For CDs, the standard bit depth is 16. High resolution music is defined by offering a bit rate higher than CD quality, usually 24 bits per sample. While many claim to discern better sound quality with high resolution files, some argue that 44.1 kHz/ 16-bit CD quality remains the gold standard for the simple reason that after 44.1/16-bit we start to enter the realm of diminishing returns. Many tests, for instance, bear out that most listeners can distinguish between lossy MP3 files and lossless CD quality audio, especially if the sound is played back on quality speakers. The difference between CD quality and high resolution, however, is much more subtle and requires a trained ear.

The Raumfeld Connector can stream hi-res digital audio

The Raumfeld Connector network audio player can play high resolution audio files with sample rates up to 192 kHz and bit depths of 24. An integrated high-end digital-to-analogue converter from Cirrus Logic has no problem converting even these larger files into an analogue signal. An integrated Wi-Fi module allows the Connector to stream audio for playback on your current speaker system. Thanks to a recent Chromecast built-in integration, the range of audio that can be streamed to a Connector-attached system has been greatly expanded. The result is the ultimate combination of quality and selection from a single device. The Connector is also completely compatible with the Raumfeld multiroom system.

Raumfeld Connector network audio player
The Raumfeld network audio player lets you stream with an exisiting system.

Coda: Sample rates are an important indicator of digital music quality

• Sample rates indicate how many samples of a continuous (analogue) signal were taken per second
• The Nyquist-Shannon sample theorem states that a sample rate must be twice the highest frequency contained in a recording in order for the full range of sound to be digitized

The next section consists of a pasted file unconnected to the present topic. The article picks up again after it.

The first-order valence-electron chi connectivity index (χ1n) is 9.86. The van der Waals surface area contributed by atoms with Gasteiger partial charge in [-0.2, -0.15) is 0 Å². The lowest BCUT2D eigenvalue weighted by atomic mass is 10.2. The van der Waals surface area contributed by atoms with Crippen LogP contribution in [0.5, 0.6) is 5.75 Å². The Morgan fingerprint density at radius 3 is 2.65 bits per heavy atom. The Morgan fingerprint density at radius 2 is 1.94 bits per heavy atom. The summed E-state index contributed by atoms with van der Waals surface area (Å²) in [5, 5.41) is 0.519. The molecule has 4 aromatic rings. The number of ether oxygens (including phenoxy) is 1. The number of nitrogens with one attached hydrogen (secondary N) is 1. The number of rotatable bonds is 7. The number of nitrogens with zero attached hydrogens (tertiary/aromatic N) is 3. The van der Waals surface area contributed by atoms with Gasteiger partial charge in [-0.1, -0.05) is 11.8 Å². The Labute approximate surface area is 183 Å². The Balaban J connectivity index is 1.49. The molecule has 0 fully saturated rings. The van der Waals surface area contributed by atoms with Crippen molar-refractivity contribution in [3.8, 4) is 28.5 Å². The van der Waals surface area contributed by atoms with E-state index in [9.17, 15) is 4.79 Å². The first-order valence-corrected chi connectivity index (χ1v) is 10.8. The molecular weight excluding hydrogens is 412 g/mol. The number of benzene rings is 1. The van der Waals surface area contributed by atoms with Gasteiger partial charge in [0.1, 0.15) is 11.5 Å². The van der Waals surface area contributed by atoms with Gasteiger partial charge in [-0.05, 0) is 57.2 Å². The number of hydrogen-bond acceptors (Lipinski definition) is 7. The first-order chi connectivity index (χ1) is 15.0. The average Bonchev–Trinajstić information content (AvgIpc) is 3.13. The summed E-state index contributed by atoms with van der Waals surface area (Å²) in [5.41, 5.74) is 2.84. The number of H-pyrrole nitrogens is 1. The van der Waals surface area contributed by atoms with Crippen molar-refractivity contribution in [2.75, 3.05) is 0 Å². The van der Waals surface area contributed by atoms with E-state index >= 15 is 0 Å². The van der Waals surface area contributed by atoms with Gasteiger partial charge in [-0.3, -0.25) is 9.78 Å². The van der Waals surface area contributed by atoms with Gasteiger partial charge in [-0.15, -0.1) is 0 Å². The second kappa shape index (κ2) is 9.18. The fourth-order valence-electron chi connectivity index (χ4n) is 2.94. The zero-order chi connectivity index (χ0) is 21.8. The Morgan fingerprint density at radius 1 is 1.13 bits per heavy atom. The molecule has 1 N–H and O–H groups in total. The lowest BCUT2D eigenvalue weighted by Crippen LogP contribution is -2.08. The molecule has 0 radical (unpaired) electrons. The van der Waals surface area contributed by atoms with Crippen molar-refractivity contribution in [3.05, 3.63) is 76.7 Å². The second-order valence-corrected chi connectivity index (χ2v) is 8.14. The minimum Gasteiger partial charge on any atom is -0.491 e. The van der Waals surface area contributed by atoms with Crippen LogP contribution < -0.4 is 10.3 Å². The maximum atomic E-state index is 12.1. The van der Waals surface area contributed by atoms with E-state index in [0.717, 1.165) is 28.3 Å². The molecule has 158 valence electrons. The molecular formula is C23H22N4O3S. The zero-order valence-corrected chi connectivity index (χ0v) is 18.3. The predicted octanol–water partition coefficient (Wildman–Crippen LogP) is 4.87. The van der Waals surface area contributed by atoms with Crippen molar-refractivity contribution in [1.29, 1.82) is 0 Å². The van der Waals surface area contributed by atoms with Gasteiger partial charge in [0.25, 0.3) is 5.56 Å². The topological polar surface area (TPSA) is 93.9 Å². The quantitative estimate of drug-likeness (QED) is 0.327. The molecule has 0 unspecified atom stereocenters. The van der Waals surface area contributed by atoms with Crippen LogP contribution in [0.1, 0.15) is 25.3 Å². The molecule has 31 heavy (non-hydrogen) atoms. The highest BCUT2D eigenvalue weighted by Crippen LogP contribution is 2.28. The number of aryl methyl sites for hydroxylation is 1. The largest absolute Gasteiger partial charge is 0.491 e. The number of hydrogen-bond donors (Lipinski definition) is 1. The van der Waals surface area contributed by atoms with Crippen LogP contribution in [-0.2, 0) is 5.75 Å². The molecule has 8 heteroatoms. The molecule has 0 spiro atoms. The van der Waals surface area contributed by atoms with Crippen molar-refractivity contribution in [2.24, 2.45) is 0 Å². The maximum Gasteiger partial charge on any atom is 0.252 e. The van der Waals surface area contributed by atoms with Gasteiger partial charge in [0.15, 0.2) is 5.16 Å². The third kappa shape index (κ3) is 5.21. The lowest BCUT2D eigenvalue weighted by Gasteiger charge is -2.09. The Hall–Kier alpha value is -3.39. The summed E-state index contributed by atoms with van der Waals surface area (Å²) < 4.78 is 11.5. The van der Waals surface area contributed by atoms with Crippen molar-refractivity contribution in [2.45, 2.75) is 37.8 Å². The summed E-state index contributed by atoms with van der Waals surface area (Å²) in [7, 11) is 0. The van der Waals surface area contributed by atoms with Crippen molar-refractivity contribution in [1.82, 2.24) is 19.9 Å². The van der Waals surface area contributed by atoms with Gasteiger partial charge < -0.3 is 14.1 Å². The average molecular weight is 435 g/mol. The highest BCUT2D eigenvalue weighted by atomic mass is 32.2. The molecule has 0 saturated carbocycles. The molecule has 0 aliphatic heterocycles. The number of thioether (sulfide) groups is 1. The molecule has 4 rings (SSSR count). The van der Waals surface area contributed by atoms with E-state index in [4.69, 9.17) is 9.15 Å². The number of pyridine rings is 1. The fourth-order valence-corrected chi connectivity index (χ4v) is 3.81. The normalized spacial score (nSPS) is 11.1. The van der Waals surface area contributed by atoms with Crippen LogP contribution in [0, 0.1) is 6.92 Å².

• CDs support a 44.1 kHz sample rate
• Digital audio files can have sample rates of 96 kHz and 192 kHz
• Bit depth describes the resolution of each sample, or how many pieces of information each sample contains
• High resolution audio has a bit depth greater than 16 bit


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Title picture: ©mtmmonline Certain Rights Reserved Source: Pixabay

Picture #1: Paul Signac “Tartans with Flags”. Opus 240. 1893 [Public domain], via Wikimedia Commons

Picture #2: By Paolo Neo [Public domain], via Wikimedia Commons

Picture #3: Property of Teufel Audio

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  1. tamefox
    23. Dec. 2017, 1:45

    Hi there – you said “While 44.1 kHz may seem like an awfully random number, it was not randomly chosen. Instead, it follows from the Nyquist-Shannon Sample Theorem, a mathematical formula that describes the relationship between analogue and digital sound.”.

    Really ? My understanding is that it came from the Sony U-Matic video tape format that Sony used/adapted to master music on – a bodge up using VT to store high quality audio masters. The frequency was a characteristic of the U-Matic video scan clock rate or something similar.

    • Anna Teufel
      03. Jan. 2018, 10:41

      Hello! Thanks for your comment. Yes, you are quite right that Sony were the first to use this sampling rate in the 1970s with PCM adaptors, which led to it becoming the de facto standard. The Nyquist-Shannon sampling theorem refers to the mathematical equation that was used to calculate this frequency, i.e. the number itself was not chosen by Sony at random – it follows technical reasoning outlined by this formula.